Iceland could become ‘green battery’ for UK

 

/ Environment

18 Jun 2013

 
Hot spring, Reykjavik

Iceland produces more energy than it can use, but thanks to advances in technology, the UK could soon be on hand to help out

 
Hot spring at Reykjanes, a volcanic system near Reykjavik     Photo © Lucy Purdy

Iceland’s restless volcanoes do more than just disrupt flights; they also pack a geothermal punch that provides a colossal source of cheap, clean energy. Combined with a network of vast hydropower stations, Iceland’s geothermal power plants give the country more renewable energy than it can use — and Britain’s on hand to help out.

Iceland’s state energy company, Landsvirkjun, announced this year that it was hatching a plan to run an undersea cable from Iceland to Scotland, allowing the British grid to slurp up Iceland’s excess energy. The idea dates back to the 1950s, but a new study suggests that technological advances have now made the project economically viable.

“We can serve as a green battery for the UK. We believe it’s a win-win situation,” Landsvirkjun CEO Hörður Arnarson told reporters.

The proposed cable, which would be the world’s longest undersea power line, could be brought online by 2020, allowing Iceland to offload surplus energy at market prices. That would be an economic and environmental boon for Iceland, which currently sells huge amounts of electricity at bargain-basement prices to the energy-intensive aluminium smelting industry.

Still, some Icelanders fear that becoming an energy exporter would leave their country vulnerable to the economic ‘resource curse’ that has afflicted oil-rich nations in the Middle East. Iceland’s energy companies “are looking for easy money, but who is going to pay in the end? We will all pay,” blogger Lára Hanna Einarsdóttir told the New York Times.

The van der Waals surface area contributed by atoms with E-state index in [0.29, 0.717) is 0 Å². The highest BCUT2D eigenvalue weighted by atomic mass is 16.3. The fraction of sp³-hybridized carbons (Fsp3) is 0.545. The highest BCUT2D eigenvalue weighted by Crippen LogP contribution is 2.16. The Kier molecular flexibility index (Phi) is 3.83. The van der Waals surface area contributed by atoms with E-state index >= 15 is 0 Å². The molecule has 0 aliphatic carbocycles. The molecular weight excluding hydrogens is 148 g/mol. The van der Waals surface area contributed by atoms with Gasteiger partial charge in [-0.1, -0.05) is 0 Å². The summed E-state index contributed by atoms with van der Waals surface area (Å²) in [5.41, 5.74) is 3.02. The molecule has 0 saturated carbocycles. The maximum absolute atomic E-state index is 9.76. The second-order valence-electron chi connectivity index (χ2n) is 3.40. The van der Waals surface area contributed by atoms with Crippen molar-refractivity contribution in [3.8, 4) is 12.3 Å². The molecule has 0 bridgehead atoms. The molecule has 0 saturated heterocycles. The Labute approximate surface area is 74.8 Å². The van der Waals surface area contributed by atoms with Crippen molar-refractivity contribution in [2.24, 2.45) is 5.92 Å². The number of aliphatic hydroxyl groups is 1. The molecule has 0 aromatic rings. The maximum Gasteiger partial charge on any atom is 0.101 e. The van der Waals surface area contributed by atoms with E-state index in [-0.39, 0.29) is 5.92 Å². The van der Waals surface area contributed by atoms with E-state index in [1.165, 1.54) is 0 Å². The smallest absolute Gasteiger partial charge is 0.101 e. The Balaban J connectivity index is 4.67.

Iceland’s geothermal boom has also caught the attention of foreign energy giants: Canada’s Magma Energy drew protests in 2010 after snapping up a 99% stake in HS Orka, which produces about a tenth of Iceland’s heat and energy. After a campaign led by pop singer Björk, Magma agreed in 2011 to sell 25% of the company back to Icelandic investors.

 

More Information:

www.landsvirkjun.com

 

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3 comments:

  1. peoplesunitedassembly says:

    With new battery technology, rather than send a massive cable under the sea, create trucks that are designed to carry super sized batteries (these truck can also run on this as fuel) then deliver the batteries to UK, Europe, World.

    http://phys.org/news156097422.html
    http://www.extremetech.com/tag/batteries

  2. John Baker says:

    This must be a huge boost to Scotland’s bid to become an independent nation. Fingers crossed.

  3. Carl says:

    I hope Scotland vote’s to stay part of the UK but I agree with John’s comment that this could help Scotland gain true independence. Either way I like the sound of this technology and it shouldn’t attract too much attention from the nimby’s.

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